ASUO student legal services marks 50 years of assistance

student democracy ca 1970, UO Libraries special collections

Life for students can be complicated, and even more so when a legal issue arises. For fifty years, University of Oregon students have had a place to turn to help with almost anything from landlord and tenant issues to traffic infractions.

Students have a lot on their plates, said attorney Ilona Givens, director of Associated Students of the University of Oregon (ASUO) Student Legal Services. They may be away from home for the first time. Many are working jobs in addition to attending classes. Some of them have young children.

“We don’t want their legal problems to keep them from studying or passing their tests. We don’t want them to drop their classes,” Givens said.

“While each case requires participation from the student to help them through their problem, I can see the stress lifting off their shoulders when I tell them, ‘It’s going to be OK,’” Givens said. “This is why we are here.”

Celebrating its 50th anniversary, the student legal services program at the UO was one of the first of its kind in the nation and quickly became a model for universities across the country.

The program was established through the ASUO in September 1971.

“The concept was born out of increasing complications in the lives of students,” Givens said.

With the Vietnam War and student protests, there was a lot going on in the late 1960s on college campuses, Givens said. “Life was getting more serious.”

Robert Ackerman was the first attorney hired at the UO to provide one-on-one legal services to students. Graduating from the UO in 1958 and from the UO School of Law in 1963, Ackerman was tapped to do a study and make a proposal for a student legal services program.

Upon receiving funding through ASUO, the office was established and contracted with Ackerman part time. Givens said inquiries from universities around the country began to stream in, asking Ackerman how they could create similar programs on their own campuses.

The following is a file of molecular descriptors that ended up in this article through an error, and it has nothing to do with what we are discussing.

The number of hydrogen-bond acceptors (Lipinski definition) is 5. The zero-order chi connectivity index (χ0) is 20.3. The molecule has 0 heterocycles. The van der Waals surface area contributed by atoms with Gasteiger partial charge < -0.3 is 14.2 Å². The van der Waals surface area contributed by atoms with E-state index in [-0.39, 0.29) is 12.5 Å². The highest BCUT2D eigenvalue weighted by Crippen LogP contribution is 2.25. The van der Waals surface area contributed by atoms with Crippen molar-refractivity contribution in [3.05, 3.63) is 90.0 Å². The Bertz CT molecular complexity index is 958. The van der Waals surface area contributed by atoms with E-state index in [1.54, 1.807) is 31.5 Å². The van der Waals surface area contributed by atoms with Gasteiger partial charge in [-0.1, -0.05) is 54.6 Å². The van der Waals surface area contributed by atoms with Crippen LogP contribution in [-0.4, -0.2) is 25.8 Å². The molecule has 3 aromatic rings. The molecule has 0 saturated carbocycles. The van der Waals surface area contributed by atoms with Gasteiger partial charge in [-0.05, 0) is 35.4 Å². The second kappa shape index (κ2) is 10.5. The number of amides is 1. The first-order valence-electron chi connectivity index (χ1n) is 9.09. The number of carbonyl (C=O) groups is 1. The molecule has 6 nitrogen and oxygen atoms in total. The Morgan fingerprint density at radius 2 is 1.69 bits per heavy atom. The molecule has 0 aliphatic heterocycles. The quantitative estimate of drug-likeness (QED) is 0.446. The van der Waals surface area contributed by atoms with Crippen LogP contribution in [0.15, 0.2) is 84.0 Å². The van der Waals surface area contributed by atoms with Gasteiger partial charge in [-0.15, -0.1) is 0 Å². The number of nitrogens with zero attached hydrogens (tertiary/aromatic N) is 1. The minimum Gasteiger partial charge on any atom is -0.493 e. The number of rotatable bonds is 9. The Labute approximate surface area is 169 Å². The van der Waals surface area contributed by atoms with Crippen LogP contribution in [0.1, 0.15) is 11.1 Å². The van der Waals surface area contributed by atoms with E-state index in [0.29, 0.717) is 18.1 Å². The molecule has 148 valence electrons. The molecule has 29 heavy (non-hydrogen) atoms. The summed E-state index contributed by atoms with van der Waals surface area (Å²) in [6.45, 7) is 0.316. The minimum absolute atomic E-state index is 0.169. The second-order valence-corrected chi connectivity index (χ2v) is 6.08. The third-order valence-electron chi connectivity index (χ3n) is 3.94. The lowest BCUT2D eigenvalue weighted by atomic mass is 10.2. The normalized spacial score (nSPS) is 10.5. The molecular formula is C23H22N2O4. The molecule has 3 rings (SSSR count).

As university enrollment grew, so did the demand for legal services for students. Givens was hired as the program’s first full-time director in 1987.

All students who pay the Incidental Fee are eligible to receive legal advice and consultation from Givens and two other staff attorneys—all three happen to be UO School of Law alumni. Each provides services that reflect their levels of experience and interests in different areas of law, Givens said, so they can provide capable, targeted legal assistance based on the topic.

While covering a wide range of legal issues, Givens said her team deals most often with landlord and tenant issues, family and domestic law cases, traffic infractions, property damage and personal injury. They will also represent students on misdemeanor criminal charges in Lane County Circuit Court and Eugene Municipal Court.

There is no charge to students for legal consultation and advice. Full in-court representation in misdemeanor criminal cases can also be provided. While there is no additional fee for attorney time that might be involved with a trial, students are responsible for the cost of any court fees, fines or penalties.

Givens recognizes that it takes a special kind of attorney to serve college students.

“You can talk to any of the lawyers at student legal services, and they will tell you that they really enjoy working with and for students. They feel like they are really making a difference.”

When a client drops by to thank them, or a card arrives in the mail, it reinforces the reason behind their work.

“It makes you realize that our overarching mission is student retention,” Givens said.

Givens credits the original ASUO student government that identified the need for the service and put the pieces into play to get it established, as well as all of those who have come after them who have continued to support the funding for the program.

“Their little idea way back in the late ‘60s that culminated in the opening operations of Student Legal Services in September of 1971 was really prescient, that this would be a thing that wasn’t going to be temporary. It was going to continue to serve students.”

“The student government gave this gift, way back when, to their students, and each student government has continued to do that. They recognize the value of this service to students.”

—By Colleen Schlonga, Student Services and Enrollment Management